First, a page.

Alrighty gang, I took on my first project for the nursery that ended up being a gigantic pain in my bum. Now that it’s all over and there are a dozen floating pinwheels swirling and twirling prettily over baby girl’s crib, I am happy I tackled it and didn’t give up, but nonetheless, it seriously was annoying. Don’t say I didn’t warn you.
So I started thinking about making my own crib mobile….the ones out there are cute but way too expensive and I’m always up for a new weekend project. So I started thinking about what I could hang from the ceiling that would be cute, easy to make, and be visually stimulating for baby girl. I found this picture from Measuring My Life in Love and was inspired (click on the picture for the tutorial):
I loved the thought of hanging a bunch of things instead of the usual round ring mobile you see a lot. I love pinwheels, but more so the kind you hold in the wind that spin, so I Googled and found this tutorial on how to make a pinwheel.
Let me tell ya, I felt like I needed a “Craft Items for Dummies” book because when I got to Michael’s for supplies I wandered that store for almost 2 hours looking for 1/8 – 3/16″ eyelets (I wasn’t exactly sure what an eyelet even looked like), the correct eyelet setter (haha, who am I kidding, what’s an eyelet setter, let alone the correct one?…did I need one if I had a hammer?…heck if I knew), a 1/8 – 3/16″ hole punch, and I don’t even want to tell you how long it took me to pick out paper (is it ok if it isn’t double-sided?…does it have to be cardstock?…why don’t they have more than 1 yellow pattern?…and why is 1 sheet of paper $1.50 and another is 4 for $1?). After picking out paper, I walked back and forth between the sewing aisle and the scrapbooking aisle 15 times trying to figure out the difference between the different packs of eyelets in both. Then after finding ones that were the same hole size as the hole punch and eyelet setter I found, I had settled on the sewing aisle eyelets only because they were all 3/16″, plus I figured “eyelet sets” made more sense than a package of eyelets that were all the same size. Right? One end fits into the other? Ya. Makes sense to me.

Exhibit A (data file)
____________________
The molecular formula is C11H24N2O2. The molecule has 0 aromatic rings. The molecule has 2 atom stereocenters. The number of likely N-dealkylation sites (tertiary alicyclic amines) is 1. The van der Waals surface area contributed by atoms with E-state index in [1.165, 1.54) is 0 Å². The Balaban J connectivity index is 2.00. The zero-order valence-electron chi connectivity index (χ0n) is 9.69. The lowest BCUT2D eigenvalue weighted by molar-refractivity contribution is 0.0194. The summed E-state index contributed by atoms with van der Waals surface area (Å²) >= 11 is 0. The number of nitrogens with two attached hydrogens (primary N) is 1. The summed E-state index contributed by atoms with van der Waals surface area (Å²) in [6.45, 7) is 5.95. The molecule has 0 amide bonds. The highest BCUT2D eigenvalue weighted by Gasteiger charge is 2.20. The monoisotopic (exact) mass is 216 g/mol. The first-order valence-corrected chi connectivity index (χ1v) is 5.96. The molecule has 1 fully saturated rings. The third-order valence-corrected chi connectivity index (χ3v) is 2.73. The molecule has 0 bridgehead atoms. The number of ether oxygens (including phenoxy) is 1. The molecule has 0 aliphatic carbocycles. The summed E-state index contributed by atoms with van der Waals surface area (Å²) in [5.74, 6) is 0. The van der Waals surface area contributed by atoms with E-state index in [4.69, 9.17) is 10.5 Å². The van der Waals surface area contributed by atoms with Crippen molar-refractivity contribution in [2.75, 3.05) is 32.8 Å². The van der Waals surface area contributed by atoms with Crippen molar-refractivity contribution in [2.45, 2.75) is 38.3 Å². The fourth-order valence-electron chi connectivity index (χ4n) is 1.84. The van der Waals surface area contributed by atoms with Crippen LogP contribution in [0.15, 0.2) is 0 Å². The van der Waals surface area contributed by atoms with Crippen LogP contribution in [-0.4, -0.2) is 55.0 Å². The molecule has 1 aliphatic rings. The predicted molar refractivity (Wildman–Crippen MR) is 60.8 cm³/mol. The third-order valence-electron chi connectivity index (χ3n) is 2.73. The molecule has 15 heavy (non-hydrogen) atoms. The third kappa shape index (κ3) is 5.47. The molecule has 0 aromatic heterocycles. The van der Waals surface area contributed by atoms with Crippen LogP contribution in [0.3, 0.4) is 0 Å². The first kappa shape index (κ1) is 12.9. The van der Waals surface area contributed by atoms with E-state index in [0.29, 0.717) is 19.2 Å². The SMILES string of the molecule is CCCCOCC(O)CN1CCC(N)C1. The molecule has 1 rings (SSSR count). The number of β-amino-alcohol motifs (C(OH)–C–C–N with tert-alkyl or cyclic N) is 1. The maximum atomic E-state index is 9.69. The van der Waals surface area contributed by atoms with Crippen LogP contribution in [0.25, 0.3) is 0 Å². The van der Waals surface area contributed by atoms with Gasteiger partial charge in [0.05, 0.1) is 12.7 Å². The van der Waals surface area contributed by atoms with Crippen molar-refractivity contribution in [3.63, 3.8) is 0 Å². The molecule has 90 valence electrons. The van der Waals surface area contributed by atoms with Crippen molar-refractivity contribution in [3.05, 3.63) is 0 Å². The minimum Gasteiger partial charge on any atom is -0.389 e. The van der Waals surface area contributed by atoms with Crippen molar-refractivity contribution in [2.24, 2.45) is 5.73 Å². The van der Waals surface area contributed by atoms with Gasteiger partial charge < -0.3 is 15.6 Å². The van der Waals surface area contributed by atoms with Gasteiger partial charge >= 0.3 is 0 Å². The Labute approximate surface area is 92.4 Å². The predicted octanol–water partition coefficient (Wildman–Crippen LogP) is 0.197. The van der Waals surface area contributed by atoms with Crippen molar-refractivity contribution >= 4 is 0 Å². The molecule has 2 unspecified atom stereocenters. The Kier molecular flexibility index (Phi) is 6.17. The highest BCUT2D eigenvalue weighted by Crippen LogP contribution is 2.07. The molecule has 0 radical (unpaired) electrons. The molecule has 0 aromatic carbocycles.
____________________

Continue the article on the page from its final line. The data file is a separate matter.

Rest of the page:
So after spending only $20 at Michael’s and leaving my sanity behind, I got home, printed out the pinwheel template (the original one plus another that I resized smaller so I could make big and little ones) , and I very quickly realized that cutting out 1 was bad enough, let alone tracing and cutting 40 more of them if I was going to make all 20 pinwheels that I planned. Ugh.
But Jaime Stewart persevered and made 12 which was 1 more than I actually ended up using.
Oh, and if anyone else is clueless like me, this is an eyelet setter:
I only know that because it said so on the package. I don’t know if they all come with the flower pattern on the end but it was the only 3/16″ one they had so I bought it. Eh, it got the job done.
On to the pinwheeling…
First, I printed and cut out my patterns:
(small one on the left, bigger one on the right)